Interview: Hassen Bali, co-founder, Ion Ventures


  • Ion Ventures’ new storage business, Flexion Energy, has secured £150m of investment
  • Renewables investors are wary of storage due to perceived lack of security, says Bali
  • But storage is reaching an ‘inflection point’ and more institutional investors will enter market

Convincing investors to take the plunge into energy storage can be challenging.

But newly launched energy storage infrastructure specialist Flexion Energy recently achieved this feat when it secured £150m of investment from GLIL Infrastructure.

Flexion – which is owned by Ion Ventures – will use the funds to develop, build and manage energy storage systems in the UK. Specifically, it will focus on large-scale batteries connected to the grid.

The investment will enable Flexion to construct and make operational an established pipeline of up to 300MW of grid-connected battery storage systems within the next two years. In the longer term, the company has an objective to deliver 1GW of operational storage systems within five years.

Energy Storage Report spoke to Ion Ventures co-founder Hassen Bali about why he thought Flexion was particularly appealing to investors in a market that he says is underserved in terms of financing.

What are Flexion Energy’s priorities?

Hassen Bali: UK grid-connected energy storage. No more than about 15 to 20MW initially and then we’ll get bigger from there. The prevailing trends have been to stop at 50MW on an individual site – mainly due to planning and grid voltage – but there’s always scope to go bigger, though that will be a decision we make as we see opportunities.

We’ve got well over 1GW in the development pipeline and that’s dozens of sites. It’s about identifying loads of sites and then systematically working through them until you get those that can actually be built. We have an initial target of 300MW and it makes sense to do that in as few sites as possible. There’ll be no more than about eight or nine sites for the immediate 150MW to 200MW.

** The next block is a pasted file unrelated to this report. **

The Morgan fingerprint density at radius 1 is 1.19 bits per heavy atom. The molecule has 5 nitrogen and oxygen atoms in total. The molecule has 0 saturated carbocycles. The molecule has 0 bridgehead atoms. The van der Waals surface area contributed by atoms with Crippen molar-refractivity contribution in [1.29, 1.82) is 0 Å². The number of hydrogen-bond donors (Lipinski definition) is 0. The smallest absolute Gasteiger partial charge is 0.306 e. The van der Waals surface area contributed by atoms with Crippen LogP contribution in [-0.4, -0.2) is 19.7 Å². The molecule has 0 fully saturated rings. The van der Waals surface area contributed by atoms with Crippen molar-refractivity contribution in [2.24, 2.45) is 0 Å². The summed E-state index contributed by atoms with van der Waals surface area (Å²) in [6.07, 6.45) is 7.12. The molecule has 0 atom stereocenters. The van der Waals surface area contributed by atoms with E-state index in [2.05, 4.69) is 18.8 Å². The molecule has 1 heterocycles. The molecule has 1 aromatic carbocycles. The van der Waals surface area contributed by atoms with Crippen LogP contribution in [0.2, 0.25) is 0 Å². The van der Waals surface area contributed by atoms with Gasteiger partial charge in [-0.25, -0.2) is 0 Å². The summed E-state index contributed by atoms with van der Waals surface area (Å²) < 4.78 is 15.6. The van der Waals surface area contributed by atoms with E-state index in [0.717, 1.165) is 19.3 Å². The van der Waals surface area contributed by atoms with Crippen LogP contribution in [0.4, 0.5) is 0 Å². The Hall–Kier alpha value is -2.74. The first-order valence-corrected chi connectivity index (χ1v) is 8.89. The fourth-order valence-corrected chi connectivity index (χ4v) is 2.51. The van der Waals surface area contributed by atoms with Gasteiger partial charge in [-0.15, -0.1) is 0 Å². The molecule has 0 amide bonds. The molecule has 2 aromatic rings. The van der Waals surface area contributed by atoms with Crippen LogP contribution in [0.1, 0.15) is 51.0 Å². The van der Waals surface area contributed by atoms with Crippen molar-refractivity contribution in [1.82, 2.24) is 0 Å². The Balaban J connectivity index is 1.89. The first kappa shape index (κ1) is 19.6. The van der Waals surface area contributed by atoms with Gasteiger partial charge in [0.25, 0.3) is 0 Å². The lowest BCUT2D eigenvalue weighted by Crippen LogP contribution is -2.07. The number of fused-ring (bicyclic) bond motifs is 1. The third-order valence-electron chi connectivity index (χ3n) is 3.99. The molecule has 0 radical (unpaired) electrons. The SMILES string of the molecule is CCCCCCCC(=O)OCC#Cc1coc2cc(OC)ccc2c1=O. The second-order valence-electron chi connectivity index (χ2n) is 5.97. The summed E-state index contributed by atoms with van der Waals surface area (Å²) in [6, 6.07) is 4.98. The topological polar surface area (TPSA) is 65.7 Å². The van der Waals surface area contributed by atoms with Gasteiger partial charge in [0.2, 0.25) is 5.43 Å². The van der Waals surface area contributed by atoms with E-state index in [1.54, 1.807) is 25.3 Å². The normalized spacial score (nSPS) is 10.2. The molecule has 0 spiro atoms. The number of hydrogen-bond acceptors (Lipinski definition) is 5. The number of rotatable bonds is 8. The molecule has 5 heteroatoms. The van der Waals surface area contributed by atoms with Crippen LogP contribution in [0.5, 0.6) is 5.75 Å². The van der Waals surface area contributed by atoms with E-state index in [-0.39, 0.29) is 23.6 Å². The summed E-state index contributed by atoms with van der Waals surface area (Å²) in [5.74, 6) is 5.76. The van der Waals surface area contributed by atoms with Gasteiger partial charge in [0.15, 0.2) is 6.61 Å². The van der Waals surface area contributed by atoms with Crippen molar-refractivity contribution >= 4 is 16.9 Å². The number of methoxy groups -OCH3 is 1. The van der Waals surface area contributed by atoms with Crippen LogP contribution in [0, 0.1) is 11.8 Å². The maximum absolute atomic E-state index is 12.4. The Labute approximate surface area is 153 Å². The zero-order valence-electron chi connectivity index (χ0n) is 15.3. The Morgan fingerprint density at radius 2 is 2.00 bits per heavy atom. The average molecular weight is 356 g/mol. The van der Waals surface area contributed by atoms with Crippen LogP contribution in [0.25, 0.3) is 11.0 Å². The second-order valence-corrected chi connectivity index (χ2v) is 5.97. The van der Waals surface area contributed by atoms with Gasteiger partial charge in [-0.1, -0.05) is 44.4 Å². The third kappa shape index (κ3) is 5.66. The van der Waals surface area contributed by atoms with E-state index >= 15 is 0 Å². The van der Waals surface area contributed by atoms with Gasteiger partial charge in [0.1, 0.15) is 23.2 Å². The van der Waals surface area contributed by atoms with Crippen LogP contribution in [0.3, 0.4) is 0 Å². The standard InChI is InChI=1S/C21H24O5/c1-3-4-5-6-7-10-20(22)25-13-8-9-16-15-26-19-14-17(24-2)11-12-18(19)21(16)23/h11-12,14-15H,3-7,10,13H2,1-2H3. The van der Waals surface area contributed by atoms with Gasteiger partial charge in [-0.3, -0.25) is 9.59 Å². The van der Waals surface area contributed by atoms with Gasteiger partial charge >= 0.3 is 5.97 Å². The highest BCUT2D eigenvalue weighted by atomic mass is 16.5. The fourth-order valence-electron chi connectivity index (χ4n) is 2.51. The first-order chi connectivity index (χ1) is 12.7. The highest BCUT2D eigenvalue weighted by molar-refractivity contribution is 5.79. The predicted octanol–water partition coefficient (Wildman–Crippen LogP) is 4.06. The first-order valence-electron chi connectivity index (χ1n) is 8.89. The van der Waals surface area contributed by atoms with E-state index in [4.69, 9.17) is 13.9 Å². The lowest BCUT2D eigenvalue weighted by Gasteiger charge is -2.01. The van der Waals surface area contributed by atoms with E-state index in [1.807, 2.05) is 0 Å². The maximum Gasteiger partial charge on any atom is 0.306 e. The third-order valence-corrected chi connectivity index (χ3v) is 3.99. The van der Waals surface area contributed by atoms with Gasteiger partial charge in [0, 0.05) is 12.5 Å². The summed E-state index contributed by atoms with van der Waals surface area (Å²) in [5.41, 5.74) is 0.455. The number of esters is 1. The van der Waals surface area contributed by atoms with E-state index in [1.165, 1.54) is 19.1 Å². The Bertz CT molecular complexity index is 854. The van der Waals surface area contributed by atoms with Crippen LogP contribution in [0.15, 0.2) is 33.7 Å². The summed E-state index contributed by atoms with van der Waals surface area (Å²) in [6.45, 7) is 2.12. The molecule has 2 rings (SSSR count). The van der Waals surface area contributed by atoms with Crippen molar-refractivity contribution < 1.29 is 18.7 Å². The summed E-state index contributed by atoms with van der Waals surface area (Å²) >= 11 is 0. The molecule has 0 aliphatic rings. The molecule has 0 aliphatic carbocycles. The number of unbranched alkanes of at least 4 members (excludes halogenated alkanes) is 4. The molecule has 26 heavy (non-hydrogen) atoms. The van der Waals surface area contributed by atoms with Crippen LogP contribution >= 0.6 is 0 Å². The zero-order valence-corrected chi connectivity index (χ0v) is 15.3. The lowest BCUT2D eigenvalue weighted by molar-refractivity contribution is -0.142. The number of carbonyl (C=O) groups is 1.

There’s a little bit of fluidity when we get further down the line. If we keep going towards a bigger target we might choose to do that in fewer, much larger projects or we may feel it’s better to carry on doing it with similarly sized projects.

What exactly will the £150m of investment be used for?

HB: The vast majority is capital expenditure on assets: we have maintained that we want to deliver more operational megawatts per pound invested. It’s about running a tight ship and having the right people involved, so you can get to delivery in the most cost effective way. Then it’s about having the right supply chain to deliver the appropriate technological solution at a commercially competitive level.

What was key to Flexion securing funding?

HB: The challenge has been how to get the investment world to understand the nature of the revenue opportunity this presents and how that differs to what people have historically invested in.

If you look at the private infrastructure world, they have typically been involved in renewables large-scale, wind and solar, off the back of a long-standing level of subsidy or counterparty PPA and that provides a level of comfort that you’ve got a solid counterparty that means your investment is pretty secure.

Storage isn’t like that, it never has been, and I don’t anticipate that it will be in the UK because it is about a merchant opportunity. Certainly, there are counterparty agreements. You can have contracts with National Grid to deliver services as part of the toolkit that National Grid procures and they’re great contracts and they provide a good revenue, but what they’re not are long-term contracts.